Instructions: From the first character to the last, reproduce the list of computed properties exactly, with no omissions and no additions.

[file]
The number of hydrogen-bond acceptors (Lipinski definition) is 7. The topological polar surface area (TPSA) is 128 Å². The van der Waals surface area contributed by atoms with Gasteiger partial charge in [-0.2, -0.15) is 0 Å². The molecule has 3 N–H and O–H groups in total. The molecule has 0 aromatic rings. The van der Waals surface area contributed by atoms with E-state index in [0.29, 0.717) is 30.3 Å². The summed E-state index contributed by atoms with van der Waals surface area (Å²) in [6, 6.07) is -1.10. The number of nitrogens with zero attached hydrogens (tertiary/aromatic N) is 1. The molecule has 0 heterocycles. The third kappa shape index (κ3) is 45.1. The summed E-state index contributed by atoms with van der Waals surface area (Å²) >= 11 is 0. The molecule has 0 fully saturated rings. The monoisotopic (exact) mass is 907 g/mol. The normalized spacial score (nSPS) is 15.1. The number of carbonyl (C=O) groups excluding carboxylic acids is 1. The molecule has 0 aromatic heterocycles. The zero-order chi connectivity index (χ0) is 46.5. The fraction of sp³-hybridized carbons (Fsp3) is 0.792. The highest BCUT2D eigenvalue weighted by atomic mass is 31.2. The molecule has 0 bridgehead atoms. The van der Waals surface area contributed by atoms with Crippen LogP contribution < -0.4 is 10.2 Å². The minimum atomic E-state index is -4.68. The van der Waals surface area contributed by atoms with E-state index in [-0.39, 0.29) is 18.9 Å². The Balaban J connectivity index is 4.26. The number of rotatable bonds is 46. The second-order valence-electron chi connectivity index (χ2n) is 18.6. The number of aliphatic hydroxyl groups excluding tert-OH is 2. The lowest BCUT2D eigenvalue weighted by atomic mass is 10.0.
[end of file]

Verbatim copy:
The number of hydrogen-bond acceptors (Lipinski definition) is 7. The topological polar surface area (TPSA) is 128 Å². The van der Waals surface area contributed by atoms with Gasteiger partial charge in [-0.2, -0.15) is 0 Å². The molecule has 3 N–H and O–H groups in total. The molecule has 0 aromatic rings. The van der Waals surface area contributed by atoms with E-state index in [0.29, 0.717) is 30.3 Å². The summed E-state index contributed by atoms with van der Waals surface area (Å²) in [6, 6.07) is -1.10. The number of nitrogens with zero attached hydrogens (tertiary/aromatic N) is 1. The molecule has 0 heterocycles. The third kappa shape index (κ3) is 45.1. The summed E-state index contributed by atoms with van der Waals surface area (Å²) >= 11 is 0. The molecule has 0 fully saturated rings. The monoisotopic (exact) mass is 907 g/mol. The normalized spacial score (nSPS) is 15.1. The number of carbonyl (C=O) groups excluding carboxylic acids is 1. The molecule has 0 aromatic heterocycles. The zero-order chi connectivity index (χ0) is 46.5. The fraction of sp³-hybridized carbons (Fsp3) is 0.792. The highest BCUT2D eigenvalue weighted by atomic mass is 31.2. The molecule has 0 bridgehead atoms. The van der Waals surface area contributed by atoms with Crippen LogP contribution < -0.4 is 10.2 Å². The minimum atomic E-state index is -4.68. The van der Waals surface area contributed by atoms with E-state index in [-0.39, 0.29) is 18.9 Å². The Balaban J connectivity index is 4.26. The number of rotatable bonds is 46. The second-order valence-electron chi connectivity index (χ2n) is 18.6. The number of aliphatic hydroxyl groups excluding tert-OH is 2. The lowest BCUT2D eigenvalue weighted by atomic mass is 10.0.